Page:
“Apply the seat of the pants to chair and remain there until it’s finished.”


Who’s Your Muse?

the_MusesIn my last blog, Write or Type, I quoted John Steinbeck, who always wrote longhand, discussing his pencils, where, almost incidentally, he said that

“sometimes when I am writing I am very near to a kind of unconsciousness.”

That ‘kind of unconsciousness’ has mystified artists for thousands of years; even the Greeks, where muses originated, could not agree on what muses are. Many writers acknowledge a debt to muses, the mysterious source of inspiration; muses are an attractive idea (to men anyway), beautiful goddesses bestowing wisdom on mere mortals at their whim, possessing all the world’s secrets but giving only small snippets to those who wish to tell truthful stories of human existence.

Do you need inspiration to work, or at least produce work that satisfies you? Or do you believe that everything is about technique, planning and hard work, that the muses are just a pleasant fantasy, adding mystery to what is a job like any other, that can be learned and mastered?

Not all writers have faith in the muse. Flaubert distrusted them. William Golding thought the idea of inspiration ridiculous. On being asked about DH Lawrence’s statement

“Never trust the artist, trust the tale”

he replied

“Oh, that’s absolute nonsense. The man who tells the tale, if he has a tale worth telling will know exactly what he is about, and this business of the artist as a sort of starry-eyed, inspired creature, dancing along with his feet above the surface of the earth, not really knowing what sort of prints he’s leaving behind him, is nothing like the truth.”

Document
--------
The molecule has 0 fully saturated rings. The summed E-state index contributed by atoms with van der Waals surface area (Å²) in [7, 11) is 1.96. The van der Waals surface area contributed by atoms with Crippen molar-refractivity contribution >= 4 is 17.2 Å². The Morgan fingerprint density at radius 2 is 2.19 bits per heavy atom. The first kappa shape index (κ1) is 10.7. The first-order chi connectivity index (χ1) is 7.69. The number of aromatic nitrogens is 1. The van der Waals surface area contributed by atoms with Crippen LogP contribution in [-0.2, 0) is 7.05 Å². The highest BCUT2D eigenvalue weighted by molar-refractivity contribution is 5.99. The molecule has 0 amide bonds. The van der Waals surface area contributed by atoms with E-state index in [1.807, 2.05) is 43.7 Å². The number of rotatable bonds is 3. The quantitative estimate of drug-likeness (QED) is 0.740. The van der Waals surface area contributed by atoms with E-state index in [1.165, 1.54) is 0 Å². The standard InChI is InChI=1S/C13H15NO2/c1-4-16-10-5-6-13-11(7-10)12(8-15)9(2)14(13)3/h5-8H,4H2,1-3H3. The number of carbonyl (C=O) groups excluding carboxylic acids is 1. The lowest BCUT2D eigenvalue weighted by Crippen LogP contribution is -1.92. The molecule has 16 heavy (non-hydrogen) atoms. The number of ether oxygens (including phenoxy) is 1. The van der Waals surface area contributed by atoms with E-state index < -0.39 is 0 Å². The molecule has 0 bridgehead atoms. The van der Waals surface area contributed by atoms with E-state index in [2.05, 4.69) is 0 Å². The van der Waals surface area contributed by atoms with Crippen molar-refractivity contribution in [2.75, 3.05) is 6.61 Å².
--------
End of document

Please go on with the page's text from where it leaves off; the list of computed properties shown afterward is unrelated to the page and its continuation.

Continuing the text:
While I agree with much of what Golding says – the successful ‘starry eyed’ artist is rare – he does ignore the fact that the man who knows ‘exactly what he is about’ can still receive help from a source he does not know ‘exactly’, help from the unconscious, from the muse. Was Golding a writer who used his intelligence and ability only, always aware of exactly what he was doing, planning meticulously and never changing direction due to flashes of inspiration? Are writers divided between those who believe that they are sole creators and those who admit to outside help?

Gerard Manley Hopkins thought inspiration

“a great, abnormal mental acuteness, either energetic or receptive.”

I haven’t found much on what women think about muses, if they think in those terms at all, although Anais Nin believed that

“this dangerous alchemy called creation, or fiction, has become as dangerous for me as the machine.”